Virginia "Ginny" Oliver's story is one that challenges the traditional idea of retirement. A living legend in the world of lobstering, Ginny has spent nearly 90 years aboard lobster boats, defying age and expectations.
Born in 1920 on Claredon Street in Maine, Ginny still calls this place home, though not in the exact same house where she was born. Together with her late husband, she purchased a house on the very same street—a place where she raised her four children and a spot that her cherished grandchildren love to visit.
Ginny's lobstering journey began at an astonishingly young age—she was just 8 years old. Side by side with her father and brother, she fearlessly braved the waves, hauling in lobsters and sardines to sell to local factories. However, they always kept a portion of their catch for themselves. Even today, Ginny finds pure delight in savoring a Maine lobster roll, served on a grilled bun with a touch of mayo—simple and exquisite.
But Ginny's talents extend beyond the sea; she is also renowned for her baking skills. Her doughnuts, cakes, and brownies have achieved legendary status. Every week, her family gathers to partake in a longstanding Sunday night tradition: Ginny's homemade baked beans. It's a delicious reminder of the love and warmth that emanate from her kitchen. Recently, Ginny's 75-year-old son, Max, returned home to support his remarkable mother, although it's clear that Ginny can hold her own just fine. At over a century old, Ginny knows that her days are limited, but she embraces life with a steadfast motto: "You're not gonna live forever, so why let it bother you?" She is a resilient and spirited soul, affectionately known as "The Boss," and she takes immense pleasure in living up to her title.
Alongside her unwavering determination, Ginny possesses an infectious sense of humor. When her doctor once questioned why she continued lobstering at the age of 103, Ginny responded unequivocally, lacing her words with wit: "Because I want to." Despite a career spanning more than 90 years, Ginny has remarkably suffered few injuries along the way. And when she did encounter an injury, it wasn't at the claws of a lobster but rather from a daring crab. While gathering crabs for her son-in-law, one of them managed to give her a nip, resulting in seven stitches. Ginny chuckles at the memory, remarking that if a bone hadn't been in the way, that crab might have made off with her finger entirely.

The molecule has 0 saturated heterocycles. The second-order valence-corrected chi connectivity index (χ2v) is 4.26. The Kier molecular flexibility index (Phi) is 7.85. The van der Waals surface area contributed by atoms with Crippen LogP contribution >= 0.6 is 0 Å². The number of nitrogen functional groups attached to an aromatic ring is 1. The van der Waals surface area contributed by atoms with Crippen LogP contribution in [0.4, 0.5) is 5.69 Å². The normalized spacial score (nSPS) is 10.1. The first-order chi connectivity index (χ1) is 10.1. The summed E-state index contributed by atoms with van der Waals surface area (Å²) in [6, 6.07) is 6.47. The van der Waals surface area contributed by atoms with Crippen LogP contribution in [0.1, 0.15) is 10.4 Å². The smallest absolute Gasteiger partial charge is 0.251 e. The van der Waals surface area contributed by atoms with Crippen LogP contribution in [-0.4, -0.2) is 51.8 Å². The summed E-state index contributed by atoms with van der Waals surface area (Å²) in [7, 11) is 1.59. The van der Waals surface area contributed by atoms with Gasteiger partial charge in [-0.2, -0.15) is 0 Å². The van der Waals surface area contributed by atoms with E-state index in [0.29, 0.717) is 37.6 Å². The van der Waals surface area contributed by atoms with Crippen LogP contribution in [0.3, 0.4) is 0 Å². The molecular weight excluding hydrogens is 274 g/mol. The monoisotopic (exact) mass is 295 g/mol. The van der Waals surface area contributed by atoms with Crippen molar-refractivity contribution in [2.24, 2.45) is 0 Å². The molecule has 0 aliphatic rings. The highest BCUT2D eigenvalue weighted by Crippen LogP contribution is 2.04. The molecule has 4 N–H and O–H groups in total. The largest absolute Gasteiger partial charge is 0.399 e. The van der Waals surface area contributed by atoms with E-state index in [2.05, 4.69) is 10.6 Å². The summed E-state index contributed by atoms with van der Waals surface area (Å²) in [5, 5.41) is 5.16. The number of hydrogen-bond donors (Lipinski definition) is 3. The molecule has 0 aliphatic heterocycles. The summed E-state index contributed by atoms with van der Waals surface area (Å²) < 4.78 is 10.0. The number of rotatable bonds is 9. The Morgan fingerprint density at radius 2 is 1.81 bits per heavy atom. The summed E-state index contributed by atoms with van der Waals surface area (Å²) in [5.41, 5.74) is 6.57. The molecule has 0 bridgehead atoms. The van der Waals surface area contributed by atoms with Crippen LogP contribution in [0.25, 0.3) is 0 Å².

Yet, amidst her extraordinary journey, Ginny remains deeply concerned about the future of Maine's lobster population. Lobsters comprise a staggering 82% of the state's commercial fishing industry, but offshore wind development, tidal changes, and overfishing pose potential threats in the years to come. Lobstermen are allotted a specific number of pots to haul, and they must exercise caution by only keeping mature lobsters while allowing juvenile crustaceans to grow and reproduce, ensuring the continued growth of the population.
When asked about retirement plans, Ginny's response is resolute: it will only come "when I die." Hopefully, that day is far into the future, as Ginny, affectionately known as "The Lobster Lady," possesses a vitality that puts people half her age to shame. She even has a boat named after her—a well-deserved tribute to an extraordinary woman who has dedicated her life to the sea and has become an emblem of resilience and inspiration.
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